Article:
Taking on a second major is no easy decision. You might want to pick a major that complements the first in terms of subject matter while staying within certain university requirements. When picking my second major, however, I thought about what made me the happiest.
When I tell people that I am an English and Pharmaceutical Chemistry double-major, some implicitly degrade or question the relevance of the humanities.
The importance of the humanities may seem obvious to several of you; however, there are many people out there who put us down without understanding the grueling work we have to do. When individuals pursuing a humanities degree express their fields of interest, they should be considered valuable contributors to society. Believe it or not, the fact that I’m a humanities major sparks criticism even though I am a science major as well.
Here are some of my favorite questions to answer about my academic life choices:
1. “Oh wow, English. Must be easy – a nice break from the science and real life, huh?”
Yeah sure, let me take a break from memorizing the amino acids, organic chemistry mechanisms, and the entire periodic table to go read Chaucer’s Middle English, Thomas Pynchon’s postmodernist texts, or Kant’s discussion of aesthetics and subjectivity. Reading those texts is about as easy as playing darts with spaghetti, and sometimes, it’s just as messy.
As English majors, we often read texts that make us question our capabilities as literary scholars, but they also make us question how we perceive the world around us. These dense texts don’t provide us with a break from our realities – they immerse us in them. Coming to terms with the idea that “reality” is not a stable definition is rather, to put it lightly, “trippy”. Sometimes, we don’t even read fiction with a comprehensible plot. Sometimes, we have to make sense out of nothing. Even then, it’s not about what you read but how you read.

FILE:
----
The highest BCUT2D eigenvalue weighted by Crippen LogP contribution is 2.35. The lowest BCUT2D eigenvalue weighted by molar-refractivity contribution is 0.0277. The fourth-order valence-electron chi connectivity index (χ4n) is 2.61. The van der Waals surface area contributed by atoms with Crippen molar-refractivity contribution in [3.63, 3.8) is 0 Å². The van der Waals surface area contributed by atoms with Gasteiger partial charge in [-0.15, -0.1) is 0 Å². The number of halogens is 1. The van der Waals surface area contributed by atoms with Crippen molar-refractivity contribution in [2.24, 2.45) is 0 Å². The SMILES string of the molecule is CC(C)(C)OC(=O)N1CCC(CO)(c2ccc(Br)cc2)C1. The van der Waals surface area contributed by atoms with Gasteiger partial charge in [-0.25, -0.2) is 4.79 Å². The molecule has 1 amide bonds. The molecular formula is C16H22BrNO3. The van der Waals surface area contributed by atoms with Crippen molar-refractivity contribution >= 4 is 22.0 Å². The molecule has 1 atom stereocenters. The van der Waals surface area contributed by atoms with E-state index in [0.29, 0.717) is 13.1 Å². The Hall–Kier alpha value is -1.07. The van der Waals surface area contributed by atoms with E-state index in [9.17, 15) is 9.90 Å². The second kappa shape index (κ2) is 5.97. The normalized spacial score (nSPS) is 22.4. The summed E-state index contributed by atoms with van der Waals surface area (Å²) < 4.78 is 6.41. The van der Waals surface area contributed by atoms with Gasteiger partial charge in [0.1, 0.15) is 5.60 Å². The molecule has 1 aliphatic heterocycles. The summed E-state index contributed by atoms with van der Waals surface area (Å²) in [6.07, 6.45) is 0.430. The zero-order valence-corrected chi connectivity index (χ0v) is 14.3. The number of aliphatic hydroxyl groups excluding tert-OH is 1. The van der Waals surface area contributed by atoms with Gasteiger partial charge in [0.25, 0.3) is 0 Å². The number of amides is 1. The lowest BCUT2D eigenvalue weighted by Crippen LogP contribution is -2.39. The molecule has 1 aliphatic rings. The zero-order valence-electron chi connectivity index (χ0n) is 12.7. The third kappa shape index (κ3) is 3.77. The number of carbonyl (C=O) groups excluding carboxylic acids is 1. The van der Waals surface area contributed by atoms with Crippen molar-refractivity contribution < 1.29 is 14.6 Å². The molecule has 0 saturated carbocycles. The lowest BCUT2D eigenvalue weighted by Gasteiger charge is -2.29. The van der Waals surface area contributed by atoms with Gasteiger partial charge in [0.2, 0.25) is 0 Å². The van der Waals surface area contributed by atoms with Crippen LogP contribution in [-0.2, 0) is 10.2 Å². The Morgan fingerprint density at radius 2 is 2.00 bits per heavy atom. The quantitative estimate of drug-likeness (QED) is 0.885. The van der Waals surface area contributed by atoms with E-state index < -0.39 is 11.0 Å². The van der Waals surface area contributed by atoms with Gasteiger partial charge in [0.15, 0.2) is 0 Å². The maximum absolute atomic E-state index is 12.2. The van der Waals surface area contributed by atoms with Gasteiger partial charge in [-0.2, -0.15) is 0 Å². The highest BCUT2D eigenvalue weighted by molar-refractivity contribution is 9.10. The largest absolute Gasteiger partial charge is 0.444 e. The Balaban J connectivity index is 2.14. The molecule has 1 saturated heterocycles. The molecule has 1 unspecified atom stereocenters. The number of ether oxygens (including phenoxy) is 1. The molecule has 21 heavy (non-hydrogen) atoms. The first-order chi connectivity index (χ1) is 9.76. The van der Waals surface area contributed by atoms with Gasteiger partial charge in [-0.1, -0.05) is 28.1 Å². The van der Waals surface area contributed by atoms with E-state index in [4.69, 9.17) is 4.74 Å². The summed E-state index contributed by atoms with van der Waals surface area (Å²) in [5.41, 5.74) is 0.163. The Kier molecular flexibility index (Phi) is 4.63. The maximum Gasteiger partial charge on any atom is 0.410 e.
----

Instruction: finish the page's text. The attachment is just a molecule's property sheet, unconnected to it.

When people say the English major is easy, they might be equating the terms easy and fun. Just because something is fun does not make it easy or vice versa. We can have fun when we are challenged, and let me just say: we are being challenged.
2. “Having a liberal arts degree seems pointless. Why would you do that?”
Any major that teaches you how to communicate is invaluable. We all know that it’s important to communicate, but we tend to take this idea for granted and don’t explore the further benefits of this skill.
There’s more to just communication than talking when asked to talk. A liberal arts degree teaches you how to think about the world around you— how to adapt to any situation involving other people. It teaches you how to say thank you to those who have helped you, expand your empathic capacity, admit when you are wrong, and learn how to make yourself better. A liberal arts education gives you a framework to use when solving problems.
In a science-based discipline, it’s also important to be educated about social issues and differences in perspectives. Science works to make human lives easier, but you must consider the humanity and identities of the people you are working for.
3. “Aren’t you wasting time?”
Millennials are constantly criticized for living in the present and wanting immediate gratification. In short, when we say YOLO, it’s taken as a sign of disregard for our future.
Consider this for the future: there’s no guarantee that you will be make money or be happy no matter what job you have. Why not simply focus on the present where you have the free will to decide what makes you happy? The more satisfied you are with your field of study, the harder you will work to gain experience in this field. Your future isn’t being ignored; it’s being created.
Celebrating the present does not undermine the importance of the future. You can do both, in the same way that you can get both a B.S. and a B.A. degree.
Happiness is a valid goal to strive for. You can make it work.
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